‘T here is no new thing under the sun,” said the preacher (Ecclesiastes, 1:9). Well, the preacher had it half right. Sometimes people come up with a brand-new thing in response to an age-old reality. Consider the case of Hong Kong-based software developer Eberhard Schoeneburg. According to recent reports, Mr. Schoeneburg took the age-old reality that the world is full of lonely, socially inhibited men, paired it with the age-old truth that there is always money to be made out of people’s pain and came up with the brand-new idea of Vivienne — a virtual girlfriend who can be accessed, starting later this year, on a brand-new third-generation (or 3G) cell phone.

It’s a potentially brilliant idea. Mr. Schoeneburg is betting that lonely men will pay many times over for this bizarre online companionship: first for monthly access to Vivienne, who is really just a blend of a computerized voice, streaming video images and text messages, and then for the virtual chocolates, flowers, meals, movies and other things that will helpfully be made available for real-life swains to buy “her.”

And that’s just the money he hopes will flow to his company, Artificial Life. The hopeful or curious souls who sign up to sample Vivienne’s cybernetic charms will also have to buy the fancy 3G phone and pay airtime costs to cell-phone operators. Vivienne is no cheap date.

What will buyers actually get for their money when Vivienne is unveiled in Malaysia and Singapore next month and in other countries later in 2005? Both less and more than you might think. This is not pornography. Vivienne doesn’t even disrobe; her most titillating outfits are gym clothes.

What she really is is a tarted-up translation and information service. She is reportedly fluent in seven languages — Chinese, Japanese, Korean, English, German, Spanish and Italian — and can answer questions on 35,000 topics, from sculpture to Swiss banking regulations. Since similar services are already available for free on the Internet, the developers must be counting on the allure of information delivered via a make-believe personality that a man can think of as his friend.

Little girls already know how that works. It’s called playing with dolls. Artificial Life’s version could be called Dolls Without Borders, since it features a much blurrier line between the real and the imaginary. It will even allow a smitten customer to “marry” Vivienne — for a price — whereupon he will acquire a virtual mother-in-law who will call on his real-life cell phone at midnight to check on her daughter.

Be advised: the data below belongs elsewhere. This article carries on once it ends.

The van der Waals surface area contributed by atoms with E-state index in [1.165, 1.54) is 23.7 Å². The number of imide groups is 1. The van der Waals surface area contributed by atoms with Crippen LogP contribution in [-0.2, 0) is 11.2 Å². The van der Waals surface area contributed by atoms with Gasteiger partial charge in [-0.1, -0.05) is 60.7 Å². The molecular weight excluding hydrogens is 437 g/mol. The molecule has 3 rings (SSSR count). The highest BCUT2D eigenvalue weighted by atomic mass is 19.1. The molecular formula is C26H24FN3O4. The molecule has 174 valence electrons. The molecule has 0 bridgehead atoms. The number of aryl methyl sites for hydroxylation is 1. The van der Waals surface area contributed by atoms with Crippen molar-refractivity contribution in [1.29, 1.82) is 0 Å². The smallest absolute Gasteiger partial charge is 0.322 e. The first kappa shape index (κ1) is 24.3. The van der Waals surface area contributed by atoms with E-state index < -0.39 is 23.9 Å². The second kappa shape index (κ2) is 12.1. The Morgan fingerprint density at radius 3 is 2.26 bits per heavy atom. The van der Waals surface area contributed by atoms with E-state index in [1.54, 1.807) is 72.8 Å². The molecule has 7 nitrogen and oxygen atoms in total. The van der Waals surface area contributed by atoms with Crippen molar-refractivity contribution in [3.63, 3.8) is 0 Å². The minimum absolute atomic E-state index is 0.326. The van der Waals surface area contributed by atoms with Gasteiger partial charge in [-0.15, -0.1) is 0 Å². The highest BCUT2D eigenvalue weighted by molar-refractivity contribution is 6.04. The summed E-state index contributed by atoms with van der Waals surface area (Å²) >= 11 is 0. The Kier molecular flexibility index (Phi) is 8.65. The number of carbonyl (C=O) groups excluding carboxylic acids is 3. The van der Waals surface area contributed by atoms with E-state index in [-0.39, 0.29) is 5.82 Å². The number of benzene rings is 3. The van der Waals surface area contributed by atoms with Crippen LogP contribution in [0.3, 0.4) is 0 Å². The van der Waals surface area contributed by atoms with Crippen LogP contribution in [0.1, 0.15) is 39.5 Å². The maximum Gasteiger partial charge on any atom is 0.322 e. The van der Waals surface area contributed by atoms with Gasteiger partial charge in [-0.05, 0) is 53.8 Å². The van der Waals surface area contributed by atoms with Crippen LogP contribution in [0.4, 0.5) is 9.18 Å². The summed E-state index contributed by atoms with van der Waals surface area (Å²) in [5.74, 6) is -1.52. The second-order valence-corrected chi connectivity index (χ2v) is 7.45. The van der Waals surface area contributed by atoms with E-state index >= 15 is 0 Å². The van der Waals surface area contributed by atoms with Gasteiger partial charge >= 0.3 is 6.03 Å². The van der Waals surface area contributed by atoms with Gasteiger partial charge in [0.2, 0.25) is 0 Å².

You would think it couldn’t get any more convoluted than that. Then you read that Artificial Life is working on a virtual boyfriend for women and virtual same-sex partners for gay men and lesbians, and you don’t know whether to laugh or weep. You have to hand it to Artificial Life’s concept developers, though. They may be cynical, but at least they are fashionably inclusive: “Look!” they seem to exclaim. “Women and gay people can be losers, too!”

Losers are what Vivienne is all about, in the end. Mr. Schoeneburg and his team doubtless do not care what form their future customers’ social ineptitude takes — whether it is shyness, awkwardness, ugliness or workaholism that keeps people at home or in the office with their computers and cell phones when everyone else is out having a life, as they say, and meeting flesh-and-blood people. Artificial Life is simply betting two things: that there are a lot of lonely people and that they are infinitely gullible. (“How could they not be?” the company must have reasoned. “They’re losers.”)

One hopes otherwise. It is sad to think there may be men out there whose social skills and aspirations are so deficient that they will pay real money for pretend tanning sessions and opera tickets for a pretty bunch of pixels, following up with a pricey pretend wedding. But the auguries for their deliverance are not good.

The whole story recalls the quintessential literary loser, T.S. Eliot’s poetic antihero J. Alfred Prufrock, whose words still sum up male social paralysis and self-doubt after 90 years: “Shall I part my hair behind? Do I dare to eat a peach?/ I shall wear white flannel trousers and walk upon the beach./ I have heard the mermaids singing, each to each./ I do not think that they will sing to me.”

If Mr. Schoeneburg had been around in 1915 he might have been able to sell poor Prufrock a Vivienne. It probably wouldn’t have done any good. Losers are hard to help. Eliot, a bit of a Prufrock himself, married a woman that year whom he later called, in a play, a “restless shivering painted shadow” — an uncanny anticipation of the look of a video image. Her name was Vivienne. The marriage failed disastrously.

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